(WARNING: Reading this may provide some light spoilers for Sage Fusion 1 if you haven’t already played that game first.)

Last year when up-and-coming developer Kidalang released Sage Fusion (our review), their debut effort – a mixture of Visual Novel, Graphic Adventure, and RPG sensibilities – was met with much praise on our end. It is now approximately two-thirds of a year later, and Yusdi Saliman and crew are back with the gripping conclusion to the many yarns they set about to weaving in their first offering. Today we’re going to take a look at just how well Sage Fusion 2 (out now, $2.99) fares in light of the many accolades we previously heaped upon its solidly-written forerunner.

screen480x480To recap – for those not familiar – Sage Fusion 2 follows wealthy freelance merchant Marlon Ziglar, and his bodyguard assistant, through the conspiratorial escapades they get caught in the middle of while delivering goods to Capistad. If there was one complaint that could – and often was – levied against the original title, then it would be that – due to how much time was spent building up the world – the plot didn’t really seem to begin until the game was almost over. Sage Fusion – Chapter 2: Children of Deceit – however – avoids all of this by opening on a bang and going full speed from there, what with the burden of setting the stage having already been tackled.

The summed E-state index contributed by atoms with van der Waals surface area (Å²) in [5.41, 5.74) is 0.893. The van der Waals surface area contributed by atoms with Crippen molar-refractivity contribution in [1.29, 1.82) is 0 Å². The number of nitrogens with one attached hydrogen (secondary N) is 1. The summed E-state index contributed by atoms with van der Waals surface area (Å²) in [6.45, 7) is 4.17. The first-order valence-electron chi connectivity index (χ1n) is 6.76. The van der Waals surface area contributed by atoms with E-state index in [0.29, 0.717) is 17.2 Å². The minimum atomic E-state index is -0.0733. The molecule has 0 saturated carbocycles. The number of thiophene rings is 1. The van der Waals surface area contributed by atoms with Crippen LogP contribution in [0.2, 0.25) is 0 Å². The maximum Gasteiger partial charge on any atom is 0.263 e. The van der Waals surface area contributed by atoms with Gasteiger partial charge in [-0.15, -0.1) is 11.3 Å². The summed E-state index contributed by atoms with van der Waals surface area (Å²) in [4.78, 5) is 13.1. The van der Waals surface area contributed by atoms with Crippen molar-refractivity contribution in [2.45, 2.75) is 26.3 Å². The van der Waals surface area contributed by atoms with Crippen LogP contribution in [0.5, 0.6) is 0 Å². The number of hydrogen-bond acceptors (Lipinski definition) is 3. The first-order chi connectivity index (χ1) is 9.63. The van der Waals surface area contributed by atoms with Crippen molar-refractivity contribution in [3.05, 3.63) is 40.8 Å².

This time around everything you could have possibly been wondering about – slightly concerned over – or intrigued with will all be explored in far more detail, as well as many things you never realized had sinister undertones to begin with. You’ll learn more about the package that Marlon was hired to deliver to Heinlein, more about Alvonse Brin’s mysterious fury and the enigmatic girl observing him, and more about the past of Vientiane Blaise and how she came to be a Tarrant Spy. The game will also give you plenty of things you never dared think you might possibly desire, such as a wholly optional boss fight – set inside an amusement park – where you fight a giant mecha statue from atop a Ferris Wheel. Considering that there is nearly double the story content that was featured in the first chapter of Sage Fusion, you’re definitely going to get your absolute fill of gripping Sci-Fi drama this time around.